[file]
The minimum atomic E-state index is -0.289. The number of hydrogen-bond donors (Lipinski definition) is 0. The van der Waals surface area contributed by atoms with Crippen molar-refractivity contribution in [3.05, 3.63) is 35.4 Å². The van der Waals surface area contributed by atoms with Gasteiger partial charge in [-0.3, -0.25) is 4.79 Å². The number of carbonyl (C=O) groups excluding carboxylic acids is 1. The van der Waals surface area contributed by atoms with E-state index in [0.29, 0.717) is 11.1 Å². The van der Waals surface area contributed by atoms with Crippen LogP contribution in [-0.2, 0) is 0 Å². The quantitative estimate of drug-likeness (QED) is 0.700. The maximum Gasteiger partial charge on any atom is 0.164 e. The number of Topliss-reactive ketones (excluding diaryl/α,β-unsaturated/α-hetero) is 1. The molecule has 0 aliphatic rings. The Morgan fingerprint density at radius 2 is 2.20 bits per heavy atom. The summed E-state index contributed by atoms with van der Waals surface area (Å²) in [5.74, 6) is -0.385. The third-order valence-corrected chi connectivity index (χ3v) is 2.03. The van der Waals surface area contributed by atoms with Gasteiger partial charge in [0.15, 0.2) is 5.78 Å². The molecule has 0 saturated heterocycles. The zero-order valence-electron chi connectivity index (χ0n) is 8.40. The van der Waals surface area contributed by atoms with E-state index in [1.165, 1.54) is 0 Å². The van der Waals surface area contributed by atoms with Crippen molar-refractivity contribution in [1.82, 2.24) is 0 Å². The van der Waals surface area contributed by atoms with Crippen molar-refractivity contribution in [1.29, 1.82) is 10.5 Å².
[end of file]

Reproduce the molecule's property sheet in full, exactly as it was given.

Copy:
The minimum atomic E-state index is -0.289. The number of hydrogen-bond donors (Lipinski definition) is 0. The van der Waals surface area contributed by atoms with Crippen molar-refractivity contribution in [3.05, 3.63) is 35.4 Å². The van der Waals surface area contributed by atoms with Gasteiger partial charge in [-0.3, -0.25) is 4.79 Å². The number of carbonyl (C=O) groups excluding carboxylic acids is 1. The van der Waals surface area contributed by atoms with E-state index in [0.29, 0.717) is 11.1 Å². The van der Waals surface area contributed by atoms with Crippen LogP contribution in [-0.2, 0) is 0 Å². The quantitative estimate of drug-likeness (QED) is 0.700. The maximum Gasteiger partial charge on any atom is 0.164 e. The number of Topliss-reactive ketones (excluding diaryl/α,β-unsaturated/α-hetero) is 1. The molecule has 0 aliphatic rings. The Morgan fingerprint density at radius 2 is 2.20 bits per heavy atom. The summed E-state index contributed by atoms with van der Waals surface area (Å²) in [5.74, 6) is -0.385. The third-order valence-corrected chi connectivity index (χ3v) is 2.03. The van der Waals surface area contributed by atoms with Gasteiger partial charge in [0.15, 0.2) is 5.78 Å². The molecule has 0 saturated heterocycles. The zero-order valence-electron chi connectivity index (χ0n) is 8.40. The van der Waals surface area contributed by atoms with E-state index in [1.165, 1.54) is 0 Å². The van der Waals surface area contributed by atoms with Crippen molar-refractivity contribution in [1.82, 2.24) is 0 Å². The van der Waals surface area contributed by atoms with Crippen molar-refractivity contribution in [1.29, 1.82) is 10.5 Å².